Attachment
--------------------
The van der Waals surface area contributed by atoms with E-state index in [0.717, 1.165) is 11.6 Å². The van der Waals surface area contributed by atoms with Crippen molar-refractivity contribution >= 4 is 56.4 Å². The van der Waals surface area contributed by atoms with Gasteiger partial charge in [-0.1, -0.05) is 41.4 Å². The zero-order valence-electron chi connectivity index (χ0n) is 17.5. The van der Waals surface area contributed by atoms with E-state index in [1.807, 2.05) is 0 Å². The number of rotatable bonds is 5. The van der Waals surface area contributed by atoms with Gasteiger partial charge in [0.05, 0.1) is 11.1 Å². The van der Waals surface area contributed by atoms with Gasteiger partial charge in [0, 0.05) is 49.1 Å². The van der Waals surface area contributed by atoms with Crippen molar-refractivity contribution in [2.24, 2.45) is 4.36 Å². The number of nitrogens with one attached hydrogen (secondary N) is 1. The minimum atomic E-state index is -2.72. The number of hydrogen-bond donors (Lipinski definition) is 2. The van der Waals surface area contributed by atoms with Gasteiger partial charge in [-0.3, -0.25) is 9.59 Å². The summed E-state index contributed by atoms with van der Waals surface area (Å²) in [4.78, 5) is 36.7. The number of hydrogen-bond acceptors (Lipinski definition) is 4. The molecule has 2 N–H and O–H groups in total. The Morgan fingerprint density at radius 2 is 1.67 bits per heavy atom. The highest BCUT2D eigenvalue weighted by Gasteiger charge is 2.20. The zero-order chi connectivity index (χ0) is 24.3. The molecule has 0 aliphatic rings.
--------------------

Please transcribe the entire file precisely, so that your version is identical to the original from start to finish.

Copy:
The van der Waals surface area contributed by atoms with E-state index in [0.717, 1.165) is 11.6 Å². The van der Waals surface area contributed by atoms with Crippen molar-refractivity contribution >= 4 is 56.4 Å². The van der Waals surface area contributed by atoms with Gasteiger partial charge in [-0.1, -0.05) is 41.4 Å². The zero-order valence-electron chi connectivity index (χ0n) is 17.5. The van der Waals surface area contributed by atoms with E-state index in [1.807, 2.05) is 0 Å². The number of rotatable bonds is 5. The van der Waals surface area contributed by atoms with Gasteiger partial charge in [0.05, 0.1) is 11.1 Å². The van der Waals surface area contributed by atoms with Gasteiger partial charge in [0, 0.05) is 49.1 Å². The van der Waals surface area contributed by atoms with Crippen molar-refractivity contribution in [2.24, 2.45) is 4.36 Å². The number of nitrogens with one attached hydrogen (secondary N) is 1. The minimum atomic E-state index is -2.72. The number of hydrogen-bond donors (Lipinski definition) is 2. The van der Waals surface area contributed by atoms with Gasteiger partial charge in [-0.3, -0.25) is 9.59 Å². The summed E-state index contributed by atoms with van der Waals surface area (Å²) in [4.78, 5) is 36.7. The number of hydrogen-bond acceptors (Lipinski definition) is 4. The molecule has 2 N–H and O–H groups in total. The Morgan fingerprint density at radius 2 is 1.67 bits per heavy atom. The highest BCUT2D eigenvalue weighted by Gasteiger charge is 2.20. The zero-order chi connectivity index (χ0) is 24.3. The molecule has 0 aliphatic rings.